Development in the upscale San José suburb of Escazú is out of control and jeopardizing quality of life, according to residents, who last week asked the town’s mayor and Municipal Council to declare a moratorium on new construction permits in the region.
It is the second such proposal since 2004, when 400 residents signed and presented a petition to the Municipal Council asking for a halt on growth until the 2005 zoning plan was put into effect (TT, July 16, 2004).
In front of a packed house of officials and local residents, Carlos Ramírez, a lawyer from San Rafael de Escazú, said that the recent building boom has helped developers, but has left townspeople desperate and frustrated.
“What has happened to the common interest in this town? We’re not against development, but we do want to see the laws obeyed,” said Ramírez, who believes ill-informed officials have allowed continued, uncontrolled development despite the canton’s highly visible problems with traffic, sewage and water shortages.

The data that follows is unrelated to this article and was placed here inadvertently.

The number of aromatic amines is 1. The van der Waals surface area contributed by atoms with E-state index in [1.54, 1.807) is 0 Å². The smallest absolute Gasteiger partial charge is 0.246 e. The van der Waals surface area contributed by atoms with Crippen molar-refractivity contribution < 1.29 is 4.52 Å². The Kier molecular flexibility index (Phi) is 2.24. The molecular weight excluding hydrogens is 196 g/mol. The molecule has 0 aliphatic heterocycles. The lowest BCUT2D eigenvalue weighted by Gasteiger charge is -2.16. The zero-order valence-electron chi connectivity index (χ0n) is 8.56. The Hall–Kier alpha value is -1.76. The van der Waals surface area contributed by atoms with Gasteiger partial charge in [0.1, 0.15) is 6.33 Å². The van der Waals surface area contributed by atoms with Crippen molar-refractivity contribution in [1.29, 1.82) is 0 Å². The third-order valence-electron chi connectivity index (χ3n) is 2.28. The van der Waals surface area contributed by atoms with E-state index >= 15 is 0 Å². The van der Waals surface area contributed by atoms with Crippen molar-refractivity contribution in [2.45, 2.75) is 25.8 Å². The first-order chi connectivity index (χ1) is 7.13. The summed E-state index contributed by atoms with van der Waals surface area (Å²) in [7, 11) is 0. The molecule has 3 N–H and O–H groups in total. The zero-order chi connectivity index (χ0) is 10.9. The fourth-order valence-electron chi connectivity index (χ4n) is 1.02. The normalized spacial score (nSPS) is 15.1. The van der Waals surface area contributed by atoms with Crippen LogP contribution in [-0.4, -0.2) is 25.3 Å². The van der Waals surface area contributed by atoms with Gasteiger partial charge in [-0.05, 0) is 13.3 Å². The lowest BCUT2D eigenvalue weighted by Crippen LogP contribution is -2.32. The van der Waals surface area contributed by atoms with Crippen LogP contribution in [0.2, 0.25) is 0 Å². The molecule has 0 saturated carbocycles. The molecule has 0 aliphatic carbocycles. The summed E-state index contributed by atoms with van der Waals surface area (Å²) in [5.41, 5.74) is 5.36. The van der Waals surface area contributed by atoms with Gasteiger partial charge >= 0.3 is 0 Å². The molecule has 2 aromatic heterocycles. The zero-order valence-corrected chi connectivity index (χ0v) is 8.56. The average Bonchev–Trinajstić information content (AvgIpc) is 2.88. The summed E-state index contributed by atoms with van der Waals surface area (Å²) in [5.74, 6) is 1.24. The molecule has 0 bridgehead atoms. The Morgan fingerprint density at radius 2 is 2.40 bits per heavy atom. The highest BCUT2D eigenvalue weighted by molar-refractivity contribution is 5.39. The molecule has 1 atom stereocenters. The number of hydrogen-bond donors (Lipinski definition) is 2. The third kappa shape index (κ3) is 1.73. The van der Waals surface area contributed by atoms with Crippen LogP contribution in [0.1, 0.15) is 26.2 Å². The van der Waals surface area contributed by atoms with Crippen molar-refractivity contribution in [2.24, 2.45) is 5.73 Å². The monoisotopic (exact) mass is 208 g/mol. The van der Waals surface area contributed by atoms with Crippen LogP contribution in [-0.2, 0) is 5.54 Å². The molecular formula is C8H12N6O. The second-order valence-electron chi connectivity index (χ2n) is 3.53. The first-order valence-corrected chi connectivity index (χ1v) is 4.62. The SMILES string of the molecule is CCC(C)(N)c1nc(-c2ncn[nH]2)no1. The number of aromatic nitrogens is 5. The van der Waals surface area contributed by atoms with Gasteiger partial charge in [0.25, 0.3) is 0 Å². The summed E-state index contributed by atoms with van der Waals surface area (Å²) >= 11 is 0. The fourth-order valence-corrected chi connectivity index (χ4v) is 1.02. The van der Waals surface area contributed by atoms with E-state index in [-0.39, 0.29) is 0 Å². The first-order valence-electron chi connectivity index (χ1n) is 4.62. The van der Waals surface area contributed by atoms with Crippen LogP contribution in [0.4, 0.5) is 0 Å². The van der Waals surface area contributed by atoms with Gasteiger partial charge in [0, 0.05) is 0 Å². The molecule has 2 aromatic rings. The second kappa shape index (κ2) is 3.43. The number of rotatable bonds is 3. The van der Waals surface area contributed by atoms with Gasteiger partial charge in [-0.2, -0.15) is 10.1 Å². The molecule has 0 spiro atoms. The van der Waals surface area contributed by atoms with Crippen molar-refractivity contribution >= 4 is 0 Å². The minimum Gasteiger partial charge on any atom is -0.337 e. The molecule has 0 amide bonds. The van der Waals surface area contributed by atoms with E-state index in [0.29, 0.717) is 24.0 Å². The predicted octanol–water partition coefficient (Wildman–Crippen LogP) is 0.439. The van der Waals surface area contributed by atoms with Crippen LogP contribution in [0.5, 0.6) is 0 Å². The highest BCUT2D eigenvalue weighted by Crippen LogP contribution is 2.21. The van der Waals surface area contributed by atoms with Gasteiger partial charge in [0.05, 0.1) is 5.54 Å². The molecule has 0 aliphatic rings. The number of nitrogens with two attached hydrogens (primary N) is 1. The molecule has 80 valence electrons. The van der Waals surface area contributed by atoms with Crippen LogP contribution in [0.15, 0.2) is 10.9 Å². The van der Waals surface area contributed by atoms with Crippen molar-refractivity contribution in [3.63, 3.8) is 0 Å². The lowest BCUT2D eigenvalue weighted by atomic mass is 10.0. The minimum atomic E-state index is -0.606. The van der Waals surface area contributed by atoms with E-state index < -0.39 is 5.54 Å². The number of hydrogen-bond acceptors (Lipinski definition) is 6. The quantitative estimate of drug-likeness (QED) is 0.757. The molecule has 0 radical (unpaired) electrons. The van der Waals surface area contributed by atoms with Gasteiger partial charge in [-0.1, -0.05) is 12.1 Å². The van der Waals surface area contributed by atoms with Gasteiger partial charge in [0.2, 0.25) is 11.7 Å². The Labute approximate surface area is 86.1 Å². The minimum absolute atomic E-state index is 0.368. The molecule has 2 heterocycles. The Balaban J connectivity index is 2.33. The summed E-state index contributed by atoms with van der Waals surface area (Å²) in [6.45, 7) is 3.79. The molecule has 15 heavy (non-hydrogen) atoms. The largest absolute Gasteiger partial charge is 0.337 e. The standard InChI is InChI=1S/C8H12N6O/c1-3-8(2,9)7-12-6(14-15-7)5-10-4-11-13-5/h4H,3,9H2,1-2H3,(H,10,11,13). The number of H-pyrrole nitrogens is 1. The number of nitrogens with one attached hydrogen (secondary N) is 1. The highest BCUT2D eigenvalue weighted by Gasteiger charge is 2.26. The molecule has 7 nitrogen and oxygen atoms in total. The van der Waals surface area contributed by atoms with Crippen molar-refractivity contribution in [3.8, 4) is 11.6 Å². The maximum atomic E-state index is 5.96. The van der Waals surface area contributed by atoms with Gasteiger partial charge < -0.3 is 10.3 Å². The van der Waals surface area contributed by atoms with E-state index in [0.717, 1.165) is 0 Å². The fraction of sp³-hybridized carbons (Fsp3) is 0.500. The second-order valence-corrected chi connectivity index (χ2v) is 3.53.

Ramírez said a moratorium of up to one year is necessary to bring order to development, and to revise the canton’s zoning plan, which he said has done little to help the situation.
“The zoning plan exists to protect the rights of developers,” he said. “Simply to attract more money and investment.”
Ricardo Marín, a representative of the municipality, said he understands the residents’ concerns.
“We have the richest, and the poorest, people in Costa Rica in this town. We cannot continue along this path. We must ask, what will Escazú of 2025 look like if we don’t change,” he said.
While most who attended the meeting agreed on the problem, not everyone agreed the moratorium to be the solution. Some questioned its legality.
The town’s urban development commission will present a feasibility study for the proposal by next week, according to Marín.